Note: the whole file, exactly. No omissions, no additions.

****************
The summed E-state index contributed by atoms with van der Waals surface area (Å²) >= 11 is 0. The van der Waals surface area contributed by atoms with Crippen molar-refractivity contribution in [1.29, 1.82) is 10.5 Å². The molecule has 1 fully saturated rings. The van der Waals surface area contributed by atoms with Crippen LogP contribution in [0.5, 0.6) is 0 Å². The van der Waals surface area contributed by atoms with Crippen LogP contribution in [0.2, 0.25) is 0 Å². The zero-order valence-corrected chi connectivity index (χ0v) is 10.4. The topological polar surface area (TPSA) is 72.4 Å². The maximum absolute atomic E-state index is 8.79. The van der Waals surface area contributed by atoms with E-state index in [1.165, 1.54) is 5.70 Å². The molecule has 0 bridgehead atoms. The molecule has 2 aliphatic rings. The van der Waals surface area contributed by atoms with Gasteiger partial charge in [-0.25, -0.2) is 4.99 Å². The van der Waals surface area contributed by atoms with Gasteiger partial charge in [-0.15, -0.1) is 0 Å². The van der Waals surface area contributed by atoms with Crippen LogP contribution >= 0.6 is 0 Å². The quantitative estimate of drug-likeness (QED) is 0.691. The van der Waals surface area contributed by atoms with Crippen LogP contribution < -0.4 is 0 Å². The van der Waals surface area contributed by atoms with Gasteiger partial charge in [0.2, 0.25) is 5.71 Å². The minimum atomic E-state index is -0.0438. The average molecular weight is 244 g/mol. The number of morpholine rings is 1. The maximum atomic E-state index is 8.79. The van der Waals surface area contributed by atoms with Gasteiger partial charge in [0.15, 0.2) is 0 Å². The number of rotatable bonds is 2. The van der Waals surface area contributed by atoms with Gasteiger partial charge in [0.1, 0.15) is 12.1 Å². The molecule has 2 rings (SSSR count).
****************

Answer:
The summed E-state index contributed by atoms with van der Waals surface area (Å²) >= 11 is 0. The van der Waals surface area contributed by atoms with Crippen molar-refractivity contribution in [1.29, 1.82) is 10.5 Å². The molecule has 1 fully saturated rings. The van der Waals surface area contributed by atoms with Crippen LogP contribution in [0.5, 0.6) is 0 Å². The van der Waals surface area contributed by atoms with Crippen LogP contribution in [0.2, 0.25) is 0 Å². The zero-order valence-corrected chi connectivity index (χ0v) is 10.4. The topological polar surface area (TPSA) is 72.4 Å². The maximum absolute atomic E-state index is 8.79. The van der Waals surface area contributed by atoms with E-state index in [1.165, 1.54) is 5.70 Å². The molecule has 0 bridgehead atoms. The molecule has 2 aliphatic rings. The van der Waals surface area contributed by atoms with Gasteiger partial charge in [-0.25, -0.2) is 4.99 Å². The van der Waals surface area contributed by atoms with Gasteiger partial charge in [-0.15, -0.1) is 0 Å². The van der Waals surface area contributed by atoms with Crippen LogP contribution >= 0.6 is 0 Å². The quantitative estimate of drug-likeness (QED) is 0.691. The van der Waals surface area contributed by atoms with Crippen LogP contribution < -0.4 is 0 Å². The van der Waals surface area contributed by atoms with Gasteiger partial charge in [0.2, 0.25) is 5.71 Å². The minimum atomic E-state index is -0.0438. The average molecular weight is 244 g/mol. The number of morpholine rings is 1. The maximum atomic E-state index is 8.79. The van der Waals surface area contributed by atoms with Gasteiger partial charge in [0.15, 0.2) is 0 Å². The number of rotatable bonds is 2. The van der Waals surface area contributed by atoms with Gasteiger partial charge in [0.1, 0.15) is 12.1 Å². The molecule has 2 rings (SSSR count).